Author Topic: 0% Interest on Student Loan? Help me understand the math!  (Read 6278 times)

Lis

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0% Interest on Student Loan? Help me understand the math!
« on: September 05, 2014, 09:41:28 AM »
I currently have a student loan with Sallie Mae with an interest rate of 6.75%. My most recent payment just went through, and until my next payment, I will be paying $1.92 a day for the privilege of carrying this loan. With my payments, it seems to decrease ~ $0.07-$0.10 a day each month.

Let me start off by saying that words cannot express how much I hate Sallie Mae. Their customer service is atrocious... there have been multiple mistakes made in my account. I've called and received different answers from different people, been talked in circles, been offered various services by pushy sales people that I've repeatedly turned down... anyway... /rant done.

There are similar posts on this site and others that have given me ideas, and I'm sorry if this seems like a redundant post, but I'm hoping that you can tell me that "yes, this is a good idea for you, good luck!" or "no, terrible, suck it up and stick with Sallie Mae."

The idea is transfer the remaining balance of my loan to a 0% interest credit card (for several months). There are various fees involved, of course, and taking that into consideration, I'm wondering if it's worth it...

I would get a 0% interest free credit card for 15 months. Currently, I put a 'minimum' of $500 towards my student loans, so putting aside $500 for a credit card would not be a challenge. Typically I pay more a month, but $500 is definitely doable so I'll stick with that.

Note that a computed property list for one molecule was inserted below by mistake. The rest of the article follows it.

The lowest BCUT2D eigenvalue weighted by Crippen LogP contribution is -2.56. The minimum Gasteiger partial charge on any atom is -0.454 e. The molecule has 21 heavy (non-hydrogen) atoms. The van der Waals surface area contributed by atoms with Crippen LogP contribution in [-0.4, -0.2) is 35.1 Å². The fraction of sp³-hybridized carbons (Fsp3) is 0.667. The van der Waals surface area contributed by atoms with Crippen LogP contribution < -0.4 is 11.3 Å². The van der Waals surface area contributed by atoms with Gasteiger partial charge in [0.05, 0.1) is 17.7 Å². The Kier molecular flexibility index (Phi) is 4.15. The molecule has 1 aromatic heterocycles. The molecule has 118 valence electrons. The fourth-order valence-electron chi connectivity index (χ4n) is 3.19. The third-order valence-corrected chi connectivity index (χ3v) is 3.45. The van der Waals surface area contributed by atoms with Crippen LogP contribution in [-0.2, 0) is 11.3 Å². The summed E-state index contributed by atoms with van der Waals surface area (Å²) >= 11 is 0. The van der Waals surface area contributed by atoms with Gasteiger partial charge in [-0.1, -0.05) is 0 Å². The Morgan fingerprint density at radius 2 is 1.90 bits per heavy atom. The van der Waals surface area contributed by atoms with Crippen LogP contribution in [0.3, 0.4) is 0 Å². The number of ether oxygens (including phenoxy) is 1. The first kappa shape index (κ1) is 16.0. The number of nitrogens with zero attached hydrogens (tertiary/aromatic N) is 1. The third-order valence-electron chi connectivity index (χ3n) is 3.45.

15*500 = $7500... so at most, I'd like to have a $7500 balance on this new card.

Most of the cards I'm looking at have a 3% transfer balance, so...

7500/1.03 = 7281.55

Sallie Mae has yet to answer me what the credit card convenience fee would be, but I've come across third party websites saying it's either 2.5% or 2.75%. So taking that into consideration...

7281.55/1.025 = 7103.95
7281.55/1.0275 = 7086.67

So I'd have to wait for my balance to drop to either number above to do this. In either case, I'd be paying ~$400 to not pay interest anymore (and to get rid of Sallie Mae!!!)

Some final thoughts and questions...

- Does my math above make sense? Or did I miss something?
- Yes, student loan paid interest is tax deductible. To be perfectly honest, I'd rather get rid of Sallie Mae than have it as a tax deduction, so this is of low importance to me.
- Credit card interest would likely jump up to anywhere between 14%-23%, clearly much higher than the 6.75% I'm paying now. I am not planning on carrying a balance on this card - ever. That's why $500 a month ($7500 total balance) was chosen. Each paycheck I automatically set aside $250 to put towards student loans, and any extra money I have from staying under budget, side gigs, etc., goes in additionally.
- If it matters, my current balance on SL is ~$10.3k. If I follow through with this plan, it would be probably in March/April, after my tax return (which will be put towards the loan!). Last year my total tax return was $2.3k (and I haven't changed my numbers yet... I know, I know, facepunches all around).
- I would make this student loan 'purchase' on my current Visa card, but I'd have to ask for a credit card increase (it's a card I don't use regularly. Current limit is $2.4k... it was my college credit card with a measly $900 limit that they increased without me asking once I got a job and income). Would it make more sense to find a 0% interest free for purchases card instead?
- None of this will be eligible for credit card points/cash back/ rewards. I'm okay with this.
- This MUST be paid off in 15 months, I'd be shooting for 12!